Friday 23 April 2021

The Close Season Zander Quest Pt.193 - Microhylidae and Melanocytes

The Tesco picker should have a word with his or herself (insert any others here) and cast this meagre offering aside, where it belongs. 

You've got to question how a leak so small got that far in the logistical supply chain, where is the quality control, surely the pigs should have been grubbing on this one. 

So what was meant to be shredded savoy cabbage and leaks for our Sunday dinner, became merely cabbage. 

The leak well, the ever increasing worms in their wormey got a belly filler, that's all it was good for the pathetic Allium Ampeloprasum.

Tesco and their supplier need a Gerald Stratford and fast, now he's the Grandad who became a social media sensation has written his own book about gardening. 

Last May he tweeted a picture of himself with some rocket potatoes he had grown, and from there it shot off, his spuds went viral !!!!

He only joined Twitter in February of last year, but has since gained 297,000 followers, with his posts regularly attracting thousands of retweets and likes.

Now, the Milton-under-Wychwood resident has penned his own book, Big Veg, due to be released later this year. The book is not the only adventure Mr Stratford has been on recently, having starred in a photoshoot for Gucci’s sustainable collection.

A corner of his garden is rows and rows of potatoes, French beans, runner beans, lettuces  you name it, he grows it and that’s before the hallowed door of the greenhouse is opened.

You see it quickly becomes clear that this is not just any old vegetable plot. The oil drums are a clue. A line of them stand upright, filled with sand, but with four drainpipes buried deep down inside, each one filled with compost and just one prize-winning parsnip or perhaps a carrot.

These vegetables are, in every sense, showstoppers.

But what makes this former butcher, drayman and barge controller rather unique and that is before mention is made of his status as a British game fishing champion in 1984, that is by the by now he's head deep in to growing vegetables of epic proportions.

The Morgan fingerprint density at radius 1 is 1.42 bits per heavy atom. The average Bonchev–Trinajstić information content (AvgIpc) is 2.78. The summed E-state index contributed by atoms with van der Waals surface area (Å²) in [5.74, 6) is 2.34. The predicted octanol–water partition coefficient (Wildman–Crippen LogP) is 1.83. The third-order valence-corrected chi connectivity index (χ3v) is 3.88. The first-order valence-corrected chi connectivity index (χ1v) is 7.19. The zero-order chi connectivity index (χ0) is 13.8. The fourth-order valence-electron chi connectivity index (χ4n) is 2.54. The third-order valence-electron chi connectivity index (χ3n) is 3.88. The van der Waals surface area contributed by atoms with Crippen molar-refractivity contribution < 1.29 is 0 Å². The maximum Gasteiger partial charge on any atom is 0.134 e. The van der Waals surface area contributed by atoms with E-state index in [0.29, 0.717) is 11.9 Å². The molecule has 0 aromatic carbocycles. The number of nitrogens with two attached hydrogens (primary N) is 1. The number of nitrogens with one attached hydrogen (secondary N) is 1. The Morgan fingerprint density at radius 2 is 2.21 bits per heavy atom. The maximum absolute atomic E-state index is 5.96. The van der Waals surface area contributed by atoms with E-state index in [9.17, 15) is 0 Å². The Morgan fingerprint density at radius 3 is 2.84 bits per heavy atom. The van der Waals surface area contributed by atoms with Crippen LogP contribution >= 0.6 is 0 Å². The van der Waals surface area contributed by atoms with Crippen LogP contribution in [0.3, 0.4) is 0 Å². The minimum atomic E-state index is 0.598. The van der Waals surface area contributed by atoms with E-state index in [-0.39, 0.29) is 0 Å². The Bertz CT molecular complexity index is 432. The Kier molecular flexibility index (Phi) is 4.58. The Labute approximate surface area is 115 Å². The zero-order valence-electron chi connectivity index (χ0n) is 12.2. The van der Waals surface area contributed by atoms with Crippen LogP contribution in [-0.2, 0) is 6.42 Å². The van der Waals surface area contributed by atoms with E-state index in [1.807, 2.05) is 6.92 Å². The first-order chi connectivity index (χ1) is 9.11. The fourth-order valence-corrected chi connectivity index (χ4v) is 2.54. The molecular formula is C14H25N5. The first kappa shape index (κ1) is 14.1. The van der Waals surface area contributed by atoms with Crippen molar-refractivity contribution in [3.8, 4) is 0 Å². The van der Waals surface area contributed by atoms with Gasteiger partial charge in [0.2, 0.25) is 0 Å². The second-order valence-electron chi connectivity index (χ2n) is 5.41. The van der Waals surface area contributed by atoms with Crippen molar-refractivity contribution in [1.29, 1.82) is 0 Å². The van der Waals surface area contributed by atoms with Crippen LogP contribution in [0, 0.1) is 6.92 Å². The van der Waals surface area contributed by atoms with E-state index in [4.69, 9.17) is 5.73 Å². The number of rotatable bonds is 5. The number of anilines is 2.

His secrets soon to be given away in his upcoming book, heck maybe I'd pen a Canal Fishing for Big Zander book before its banished to the history books and cast aside in the forgotten archives, I just need to catch that big Zander, not as easy as you think.

I've always had suspicions that the larger Zander really don't like to feel pressure as such, a little like Pike in that respect. They do appear transient so it is almost entirely luck to stumble on a rung above. Two of my biggest canal Zander lived on a stretch that between locks you would need a 2.75 mile walk along the towpath.

That's a staggering amount of water to cover it really is especially when if one is  holding up you're effectively chucking a dart blind in to a football field where there is one water balloon to pop in the containment she calls home. 

There might not even be one on the water to catch, that's another issue, so spread myself too thin that could be detrimental as could spreading myself too wide 😕 Now Sam and I decided to have a quick session in a similar stretch albeit the containment is much smaller, a large pound if you will, just one that would take 5 or 6 minutes to walk from one side to the other.
The fish here are very dark indeed, some of the most fantastic looking Zander you're ever likely to encounter in these mucky waters.

One of the first sessions back trudging the towpaths I'd caught a war-torn 5lber with some stories to tell and he really didn't like to be hooked at all, carting off at a rate of knots with me chasing after it down the towpath. 

A proper good fight that Zander can give time to time, the 9lber I caught fought like a 9lb carp from college pool, and believe you me hook one of them you know about it.

A rather pleasant evening with the sun beating down and the skies clear, there was another frost in the morning though and a quick temperature check the water had dropped a degree from 48 hours before.

Still I'm sure a fish would be up for a feed if we stumbled upon one. The problem was Sam lost interest not long in to the <2 hour session as he found some really quite unique looking frogs.

Frogs that we tried our best to get a picture of but as soon as we got a camera anywhere near them they bolted off under the surface and swam down to the depths probably in the danger zone.

I caught a jack pike here a few sessions ago that not only had a mouthful of frogspawn but also it coughed up what looked like a partly digested frog and I've caught pike on a frog surface lure, they are a food source for sure, no doubt about that. 

The water had coloured up quite considerable since the last time I was here, no doubt the boats moving back in anger which to be honest hasn't been that way on other stretches.

Coloured water means Zander and it didn't take long either because within 15 minutes of having a roach deadbeat out I had the first bite, which sadly was the one and only bite before we called it a day, only a 3lber but when they look as mean as this that didn't matter at all. 


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